I was at my edge again. I was so tired. I was being criticized by family and friends for this and that, all petty BS of course. I was called a hypochondriac for the medical concerns of our girls. I was called a bad mom. And in all this criticism and health issues, I had to find time to attend memorials for my husband's fellow soldiers.
I remember the day I walked out to the back deck of the first home we lived in. I remember thinking it's only a matter of time before I am a widow. I remember thinking I'll just end it all. Then came the How? When? Where?
I was snapped out of those thoughts from 3 year old Cutie #1 needing something. Luckily our days were so busy with meds and treatments that I was just exhausted and would pass out at the end of each day. The days passed quickly for the three Allen girls that year.
I did see my doctor and talk with them about everything. It was my hormones mixed with exhaustion for sure. I was put on a hormone treatment and it did make things better for me. When Chaz came home, I confessed everything to him. He did not understand at all, but he did try. We both had to try to understand each other after that deployment. Neither of us were ever the same.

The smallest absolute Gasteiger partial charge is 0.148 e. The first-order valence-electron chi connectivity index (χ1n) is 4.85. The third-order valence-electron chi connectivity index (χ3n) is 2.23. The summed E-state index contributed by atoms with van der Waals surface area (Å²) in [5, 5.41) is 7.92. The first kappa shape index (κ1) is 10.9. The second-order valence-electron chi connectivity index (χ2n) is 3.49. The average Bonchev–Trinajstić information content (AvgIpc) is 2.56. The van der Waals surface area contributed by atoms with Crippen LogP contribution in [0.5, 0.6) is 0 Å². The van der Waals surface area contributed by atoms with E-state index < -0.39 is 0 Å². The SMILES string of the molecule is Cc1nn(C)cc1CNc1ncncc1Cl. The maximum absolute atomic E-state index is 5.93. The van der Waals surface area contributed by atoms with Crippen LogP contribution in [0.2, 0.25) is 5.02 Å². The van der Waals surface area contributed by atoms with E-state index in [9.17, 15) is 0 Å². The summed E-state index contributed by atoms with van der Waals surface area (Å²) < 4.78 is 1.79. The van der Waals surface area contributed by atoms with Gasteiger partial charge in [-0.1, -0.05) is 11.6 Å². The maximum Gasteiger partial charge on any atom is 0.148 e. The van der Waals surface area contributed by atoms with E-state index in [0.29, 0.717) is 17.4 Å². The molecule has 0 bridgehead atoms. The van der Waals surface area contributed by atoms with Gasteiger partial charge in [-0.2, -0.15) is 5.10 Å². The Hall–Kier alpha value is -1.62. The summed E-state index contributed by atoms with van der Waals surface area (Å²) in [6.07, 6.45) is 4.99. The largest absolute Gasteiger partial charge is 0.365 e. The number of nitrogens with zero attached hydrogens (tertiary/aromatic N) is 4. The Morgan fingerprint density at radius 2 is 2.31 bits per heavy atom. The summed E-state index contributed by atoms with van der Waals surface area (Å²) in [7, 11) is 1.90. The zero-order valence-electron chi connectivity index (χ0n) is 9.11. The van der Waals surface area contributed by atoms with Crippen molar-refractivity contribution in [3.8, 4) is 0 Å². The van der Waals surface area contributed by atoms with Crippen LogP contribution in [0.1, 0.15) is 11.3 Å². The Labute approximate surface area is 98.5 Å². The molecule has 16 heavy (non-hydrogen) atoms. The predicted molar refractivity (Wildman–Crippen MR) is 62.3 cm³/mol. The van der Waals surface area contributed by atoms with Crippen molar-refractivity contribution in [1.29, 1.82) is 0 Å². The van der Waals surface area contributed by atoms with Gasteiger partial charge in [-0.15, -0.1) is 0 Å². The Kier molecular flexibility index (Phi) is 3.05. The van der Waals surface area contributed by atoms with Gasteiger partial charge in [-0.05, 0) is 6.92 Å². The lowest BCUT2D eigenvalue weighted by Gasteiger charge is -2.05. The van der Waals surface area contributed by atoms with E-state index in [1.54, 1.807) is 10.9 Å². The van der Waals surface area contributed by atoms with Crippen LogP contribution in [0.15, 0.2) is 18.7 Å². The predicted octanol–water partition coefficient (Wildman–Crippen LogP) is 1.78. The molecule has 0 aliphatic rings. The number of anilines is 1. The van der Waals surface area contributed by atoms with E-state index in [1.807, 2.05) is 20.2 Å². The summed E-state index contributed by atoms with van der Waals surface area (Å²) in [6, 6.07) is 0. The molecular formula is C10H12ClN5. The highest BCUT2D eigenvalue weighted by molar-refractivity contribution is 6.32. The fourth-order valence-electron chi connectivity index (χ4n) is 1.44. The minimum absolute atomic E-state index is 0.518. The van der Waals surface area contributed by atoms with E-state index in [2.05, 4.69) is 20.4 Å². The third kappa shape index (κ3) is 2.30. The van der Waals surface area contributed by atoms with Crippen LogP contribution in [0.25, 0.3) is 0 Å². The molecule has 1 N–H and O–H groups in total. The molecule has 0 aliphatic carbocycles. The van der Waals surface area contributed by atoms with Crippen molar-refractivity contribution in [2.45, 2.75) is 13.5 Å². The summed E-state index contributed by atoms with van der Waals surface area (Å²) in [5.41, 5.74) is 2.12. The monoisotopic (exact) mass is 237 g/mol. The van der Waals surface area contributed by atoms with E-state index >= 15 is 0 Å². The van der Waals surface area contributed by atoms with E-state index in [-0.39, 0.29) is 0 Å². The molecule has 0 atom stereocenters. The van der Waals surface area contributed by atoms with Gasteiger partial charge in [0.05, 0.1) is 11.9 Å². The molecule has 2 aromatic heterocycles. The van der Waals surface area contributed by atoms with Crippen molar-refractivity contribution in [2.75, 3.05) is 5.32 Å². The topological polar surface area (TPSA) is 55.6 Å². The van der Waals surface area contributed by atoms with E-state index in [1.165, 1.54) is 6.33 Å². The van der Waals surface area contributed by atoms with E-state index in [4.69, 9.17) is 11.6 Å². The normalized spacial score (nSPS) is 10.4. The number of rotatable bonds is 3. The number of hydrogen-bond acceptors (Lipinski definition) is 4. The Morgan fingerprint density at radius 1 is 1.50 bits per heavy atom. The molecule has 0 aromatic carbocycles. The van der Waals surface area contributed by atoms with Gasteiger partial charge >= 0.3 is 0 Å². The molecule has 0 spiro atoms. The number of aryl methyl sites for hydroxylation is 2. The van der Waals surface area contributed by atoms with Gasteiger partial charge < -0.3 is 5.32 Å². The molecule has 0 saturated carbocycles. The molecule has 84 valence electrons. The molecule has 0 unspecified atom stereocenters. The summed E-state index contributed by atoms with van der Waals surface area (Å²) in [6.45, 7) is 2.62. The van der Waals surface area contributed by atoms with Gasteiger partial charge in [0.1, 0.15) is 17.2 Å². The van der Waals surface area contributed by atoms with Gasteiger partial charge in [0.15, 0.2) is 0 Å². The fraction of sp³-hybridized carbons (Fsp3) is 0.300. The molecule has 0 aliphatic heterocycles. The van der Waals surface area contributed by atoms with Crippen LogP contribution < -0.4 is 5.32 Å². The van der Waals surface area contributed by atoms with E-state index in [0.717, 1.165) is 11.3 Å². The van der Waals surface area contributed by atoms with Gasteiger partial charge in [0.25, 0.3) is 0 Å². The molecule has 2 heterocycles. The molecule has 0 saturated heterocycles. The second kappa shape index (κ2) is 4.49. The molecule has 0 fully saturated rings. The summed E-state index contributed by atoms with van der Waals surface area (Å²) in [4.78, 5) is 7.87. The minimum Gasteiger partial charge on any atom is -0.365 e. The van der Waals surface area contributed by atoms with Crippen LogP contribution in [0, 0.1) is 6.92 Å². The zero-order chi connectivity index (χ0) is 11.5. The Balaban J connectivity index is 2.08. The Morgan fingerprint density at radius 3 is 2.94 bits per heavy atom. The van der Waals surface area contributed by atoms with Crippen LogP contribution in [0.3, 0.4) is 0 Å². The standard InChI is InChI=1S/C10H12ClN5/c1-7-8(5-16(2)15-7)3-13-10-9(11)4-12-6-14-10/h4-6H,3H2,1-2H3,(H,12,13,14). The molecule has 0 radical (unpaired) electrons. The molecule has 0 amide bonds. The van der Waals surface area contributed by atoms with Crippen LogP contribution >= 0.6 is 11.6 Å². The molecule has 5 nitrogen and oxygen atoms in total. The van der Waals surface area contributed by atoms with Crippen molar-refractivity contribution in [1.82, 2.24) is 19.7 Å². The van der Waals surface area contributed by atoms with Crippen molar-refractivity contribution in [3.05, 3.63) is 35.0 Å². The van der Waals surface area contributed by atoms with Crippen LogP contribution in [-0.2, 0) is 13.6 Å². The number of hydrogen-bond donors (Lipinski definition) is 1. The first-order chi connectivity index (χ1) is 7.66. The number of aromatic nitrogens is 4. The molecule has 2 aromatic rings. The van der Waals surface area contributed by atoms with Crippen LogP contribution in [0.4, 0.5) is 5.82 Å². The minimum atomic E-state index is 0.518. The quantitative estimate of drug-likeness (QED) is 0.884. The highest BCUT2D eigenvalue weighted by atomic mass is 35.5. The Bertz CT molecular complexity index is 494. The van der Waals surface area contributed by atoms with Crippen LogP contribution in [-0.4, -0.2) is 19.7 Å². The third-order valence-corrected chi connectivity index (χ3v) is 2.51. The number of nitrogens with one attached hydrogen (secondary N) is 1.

When my girlfriend's husband committed suicide, I remember a man telling me in anger that I have no idea what it's like. I may not know another person's demons, but I have shaken my own demons' hands. I know what it's like to stare at the end. I know what it's like to be in the dark tunnel and be desperate for a light. I have been there twice. Both of my bouts were brought on by the death of others and exhaustion that carried into hopelessness. The hopelessness and exhaustion spiraled me into the pit of despair.
I do not know what combat feels like. I only know what my husband has shared with me about his tours. I have looked at my husband more than once after he has shared a story with me and asked, "How the hell are you sane?"
When the guys came home from Iraq, you did not talk about the war if you wanted to stay in the Army. Chaz had nowhere to turn. He had to give his guilt to me. His stories are buried in my brain and yes even sometimes wake me up at night. I know he has not shared them all and I doubt he ever will. But the stories he has shared are ours now.
People ask me how does Chaz handle everything so well? I truly believe it's because he given me so much of his guilt and I do not judge him for what he has been through. I know he has killed people. I know some of the things he has seen. I have held him when he has cried and we cried together. I have let him fall apart and together we put the pieces back together. I truly believe he is doing so well because he has no doubts that I love him unconditionally. For him, that is enough. Unfortunately many others need so much more. Everyone's needs are different and it's time we realize mental health treatment is not one size fits all.